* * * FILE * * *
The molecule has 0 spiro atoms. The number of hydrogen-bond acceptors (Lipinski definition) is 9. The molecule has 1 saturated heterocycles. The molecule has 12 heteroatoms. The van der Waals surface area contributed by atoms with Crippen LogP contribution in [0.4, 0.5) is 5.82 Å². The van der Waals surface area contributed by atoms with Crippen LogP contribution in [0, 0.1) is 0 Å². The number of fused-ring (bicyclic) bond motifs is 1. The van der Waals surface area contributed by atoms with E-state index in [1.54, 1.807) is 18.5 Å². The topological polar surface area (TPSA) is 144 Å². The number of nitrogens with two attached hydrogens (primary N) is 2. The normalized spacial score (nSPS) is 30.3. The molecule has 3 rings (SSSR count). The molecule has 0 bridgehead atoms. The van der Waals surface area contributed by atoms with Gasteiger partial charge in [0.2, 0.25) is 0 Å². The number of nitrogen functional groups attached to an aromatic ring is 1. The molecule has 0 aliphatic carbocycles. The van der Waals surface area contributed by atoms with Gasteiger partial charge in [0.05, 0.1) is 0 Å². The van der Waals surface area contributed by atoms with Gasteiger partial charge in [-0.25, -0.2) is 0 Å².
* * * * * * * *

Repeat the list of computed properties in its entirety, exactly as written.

The molecule has 0 spiro atoms. The number of hydrogen-bond acceptors (Lipinski definition) is 9. The molecule has 1 saturated heterocycles. The molecule has 12 heteroatoms. The van der Waals surface area contributed by atoms with Crippen LogP contribution in [0.4, 0.5) is 5.82 Å². The van der Waals surface area contributed by atoms with Crippen LogP contribution in [0, 0.1) is 0 Å². The number of fused-ring (bicyclic) bond motifs is 1. The van der Waals surface area contributed by atoms with E-state index in [1.54, 1.807) is 18.5 Å². The topological polar surface area (TPSA) is 144 Å². The number of nitrogens with two attached hydrogens (primary N) is 2. The normalized spacial score (nSPS) is 30.3. The molecule has 3 rings (SSSR count). The molecule has 0 bridgehead atoms. The van der Waals surface area contributed by atoms with Gasteiger partial charge in [0.2, 0.25) is 0 Å². The number of nitrogen functional groups attached to an aromatic ring is 1. The molecule has 0 aliphatic carbocycles. The van der Waals surface area contributed by atoms with Gasteiger partial charge in [0.05, 0.1) is 0 Å². The van der Waals surface area contributed by atoms with Gasteiger partial charge in [-0.25, -0.2) is 0 Å².